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The benefits of being different

As was made clear at the end of last year, the Financial Conduct Authority (FCA) is not a happy bunny following its ongoing thematic work on pension transfers.

The regulator commented in its findings that it ‘saw firms adopting commoditised processes which did not take account of the needs of customers’. Similar concerns have been expressed by Rory Percival, an ex-regulator and specialist consultant in the pension transfer market, who has commented that ‘Suitability reports are, more often than not in my experience, poor. This is due to being overly structured and inadequately personalised’.

It has to be said that both have a valid point. Too often, it seems, since the pension freedoms of 2015, we hear tales of advice factories churning out standard recommendations based on vague desires for flexibility with income and death benefits. There is little convincing rationale for why the client needs to make the decision at this stage, little attempt at a robust comparison and no reason why the need couldn’t be met using the defined benefit scheme and a bit of creative financial planning.

The best and most convincing cases we seen often tend to be those which have unique client circumstances, distinct, personalised objectives based on these and a specific plan aimed at meeting them. Analysis is key and the plan needs to set out convincingly how the new scheme can accomplish something the ceding one couldn’t.

We saw an interesting one recently whereby the client, who was aged 54, was in significant ill health, which drove a desire to retire as soon as possible. Whilst his situation did not meet the conditions necessary to be classed as serious ill health (i.e. life expectancy of less than a year) or severe ill health (unable to work), he suffered from several chronic conditions and was in substantial discomfort. His life expectancy was significantly reduced He did not wish to work any longer than he had to and wished to enjoy his retirement while he was still able. We therefore agreed that the client had the needed to make a decision regarding his benefit crystallisation options.

Given his state of health, the client wished to pay off his liabilities, which were quantified as being a joint mortgage of £64,000, together with his credit card debt of £10,000 and his wife’s debt of £4,000. Their joint income needs in retirement had been quantified as just short of £19,000 per annum in today’s money.

The adviser in this case had established that the maximum available lump sum from the existing scheme would be £58,707.88. This would not meet the client’s need to repay his debts, given that his existing savings were minimal. In addition, the existing scheme took no account of the client’s ill health. The residual pension assuming maximum tax free cash was £8,806.18. However the adviser had ascertained that by accepting the transfer value of £402,814, they could access tax free cash of just over £100,000. This would mean ability to repay their debts and retain a £26,000 emergency fund. Given the client’s state of health, he would also be eligible for an enhanced annuity rate, which would pay a pension of £12,830.16 per annum, a significant increase.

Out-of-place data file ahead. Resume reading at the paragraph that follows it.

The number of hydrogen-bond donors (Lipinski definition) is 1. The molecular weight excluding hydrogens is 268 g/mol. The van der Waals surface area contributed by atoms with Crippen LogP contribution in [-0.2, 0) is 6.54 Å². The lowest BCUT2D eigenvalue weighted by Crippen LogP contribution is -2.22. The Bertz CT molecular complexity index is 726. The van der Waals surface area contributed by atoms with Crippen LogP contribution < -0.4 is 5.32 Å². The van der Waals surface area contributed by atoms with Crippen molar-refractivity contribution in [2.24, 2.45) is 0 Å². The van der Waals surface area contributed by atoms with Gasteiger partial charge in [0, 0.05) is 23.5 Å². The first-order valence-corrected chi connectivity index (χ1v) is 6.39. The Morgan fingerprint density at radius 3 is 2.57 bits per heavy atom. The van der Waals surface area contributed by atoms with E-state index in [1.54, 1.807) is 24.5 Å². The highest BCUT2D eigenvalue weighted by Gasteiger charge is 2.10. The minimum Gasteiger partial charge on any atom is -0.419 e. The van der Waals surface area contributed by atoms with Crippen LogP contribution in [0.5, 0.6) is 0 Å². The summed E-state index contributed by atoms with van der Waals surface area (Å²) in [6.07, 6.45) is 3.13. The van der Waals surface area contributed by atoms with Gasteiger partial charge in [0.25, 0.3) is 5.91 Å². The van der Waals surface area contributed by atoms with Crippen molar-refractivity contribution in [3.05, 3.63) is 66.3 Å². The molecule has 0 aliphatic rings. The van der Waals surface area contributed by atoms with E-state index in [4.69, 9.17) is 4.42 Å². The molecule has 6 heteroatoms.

Whilst the client was inexperienced, the fact that he was to immediately secure an income rather than leaving the fund invested removed this as a significant consideration. The only negative we could see was that the annuity was level rather than index linked, as would be the with the defined benefit scheme. However, we ascertained that assuming inflation of 2%, it would take 19 years for the defined benefit pension, were it crystallised, to match the income available from the annuity.

Both the client and his wife would be eligible for an index-linked state pension after 12 years were he to live that long and this alone would suffice to cover their essential expenditure from this point onwards. All in all, it could be clearly evidenced that the decision to transfer met the client’s objectives more thoroughly and was in his best interests.

This case shows that there is no substitute for good, client specific, analysis of needs and objectives. Sometimes, the cases which seem more complex turn out to be the more straightforward. We graded this case suitable, with nothing more than minor best practice suggestions.

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